In 2018, we expect that growth in Turkey’s economy will be relatively stable between exports and domestic demand. We also predict that there will be limited positive contribution to growth of net foreign demand. Key determinants of net foreign demand will be growth in the EU economy, a rise in the price of oil and other raw materials, and regional geopolitical risks.

We foresee that a rise in the exchange rate will cause the inflation rate to increase and continue to negatively affect consumer confidence. Also, the tax increase may limit consumption. For these reasons, we expect the increase in private consumption to be limited. We also expect that investments will continue to weaken due to growing political uncertainty, security problems, and the pressure of global conditions on financing costs. We assume that public expenditures will occur as determined by the Middle Term Program, thus the contribution to growth from public spending will be limited.

The continuation of the positive effects of the quantitative easing in the EU economy, Brexit negotiations that limits damage to the EU and UK economies, and the mitigation of geopolitical risks could increase net foreign demand in support of growth. One of the assumptions of this scenario is that there will be no sudden slowdown in developing economies.

The acceleration of implementing structural reforms in the economy, especially taking steps to reduce the burden on the workforce, reforms in education, tax reform, and regulations to improve the investment climate, will increase economic growth as well as potential for growth in the long-run. The expansion of the Credit Guarantee Fund may also increase growth. In this case, the growth rate could be approximately 1 percentage point higher.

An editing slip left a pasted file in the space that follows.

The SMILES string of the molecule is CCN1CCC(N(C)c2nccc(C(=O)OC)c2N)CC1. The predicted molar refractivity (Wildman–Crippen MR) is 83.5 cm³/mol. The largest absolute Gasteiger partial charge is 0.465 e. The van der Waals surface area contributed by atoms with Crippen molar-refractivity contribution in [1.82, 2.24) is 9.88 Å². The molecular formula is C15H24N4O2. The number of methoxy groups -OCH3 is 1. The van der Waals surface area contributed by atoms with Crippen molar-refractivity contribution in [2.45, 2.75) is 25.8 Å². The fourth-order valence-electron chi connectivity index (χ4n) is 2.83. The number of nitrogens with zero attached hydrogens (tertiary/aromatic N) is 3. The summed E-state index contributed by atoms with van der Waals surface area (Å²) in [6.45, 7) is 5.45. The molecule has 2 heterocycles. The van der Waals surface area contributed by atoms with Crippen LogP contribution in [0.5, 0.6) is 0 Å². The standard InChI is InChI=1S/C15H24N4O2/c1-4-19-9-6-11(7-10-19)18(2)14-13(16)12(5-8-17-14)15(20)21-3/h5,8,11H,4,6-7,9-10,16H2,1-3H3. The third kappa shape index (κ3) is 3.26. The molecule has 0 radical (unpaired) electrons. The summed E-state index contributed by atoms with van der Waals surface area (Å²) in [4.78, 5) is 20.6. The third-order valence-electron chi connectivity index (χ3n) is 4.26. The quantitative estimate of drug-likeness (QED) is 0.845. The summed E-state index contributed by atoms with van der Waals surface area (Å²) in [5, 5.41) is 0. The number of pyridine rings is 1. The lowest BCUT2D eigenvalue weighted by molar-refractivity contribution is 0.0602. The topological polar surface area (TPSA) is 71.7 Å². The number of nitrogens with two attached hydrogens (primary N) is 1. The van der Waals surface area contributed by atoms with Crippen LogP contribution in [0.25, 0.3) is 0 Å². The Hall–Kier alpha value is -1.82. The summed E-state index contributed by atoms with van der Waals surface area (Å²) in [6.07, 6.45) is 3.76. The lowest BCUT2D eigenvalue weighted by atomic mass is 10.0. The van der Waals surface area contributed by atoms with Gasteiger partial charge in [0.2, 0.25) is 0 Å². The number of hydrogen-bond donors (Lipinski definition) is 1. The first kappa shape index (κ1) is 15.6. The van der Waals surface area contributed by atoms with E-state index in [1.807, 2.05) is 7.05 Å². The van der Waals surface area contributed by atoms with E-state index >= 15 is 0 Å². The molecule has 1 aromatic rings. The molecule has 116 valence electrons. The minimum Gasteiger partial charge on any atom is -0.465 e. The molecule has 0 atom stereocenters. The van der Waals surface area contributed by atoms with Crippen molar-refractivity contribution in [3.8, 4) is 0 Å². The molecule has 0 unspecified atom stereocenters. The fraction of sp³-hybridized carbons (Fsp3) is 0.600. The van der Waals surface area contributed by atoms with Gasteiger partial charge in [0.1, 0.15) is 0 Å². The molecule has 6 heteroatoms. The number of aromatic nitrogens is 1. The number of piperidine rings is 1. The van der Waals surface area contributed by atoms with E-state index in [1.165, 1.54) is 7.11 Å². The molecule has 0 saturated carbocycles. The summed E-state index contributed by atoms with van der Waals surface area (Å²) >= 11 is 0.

Also, contribution of net external demand to growth could be 1 percentage point less due to intensifying geopolitical risks, tighter than expected monetary policy by the Federal Reserve, and the weaker domestic demand in the EU. The forecast band of the 2018 annual GDP growth of 4.5 per cent is predicted to be +/- 1 point.

Additionally, problems stemming from a sudden slowdown in developing economies or high indebtedness in global financial markets, might have negative consequences far greater than the above stated forecast bands. The new U.S. Administration’s focus on protectionist policies and risk of trade wars could cause a global economic slowdown. The economy will likely face growing costs in the financing of growth. The increase in the current account deficit due to higher energy prices, could decrease somewhat due to a slowdown in the economy.

In any case, the important contribution of the structural reform-growth relationship to potential growth depends on the healthy implementation of the reform program. The work of TÜSİAD Economic Research shows that if the structural reforms are implemented with correct prioritization, medium-term growth can rise by 1.0-2.0 points towards supply side.

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Source: TUSIAD
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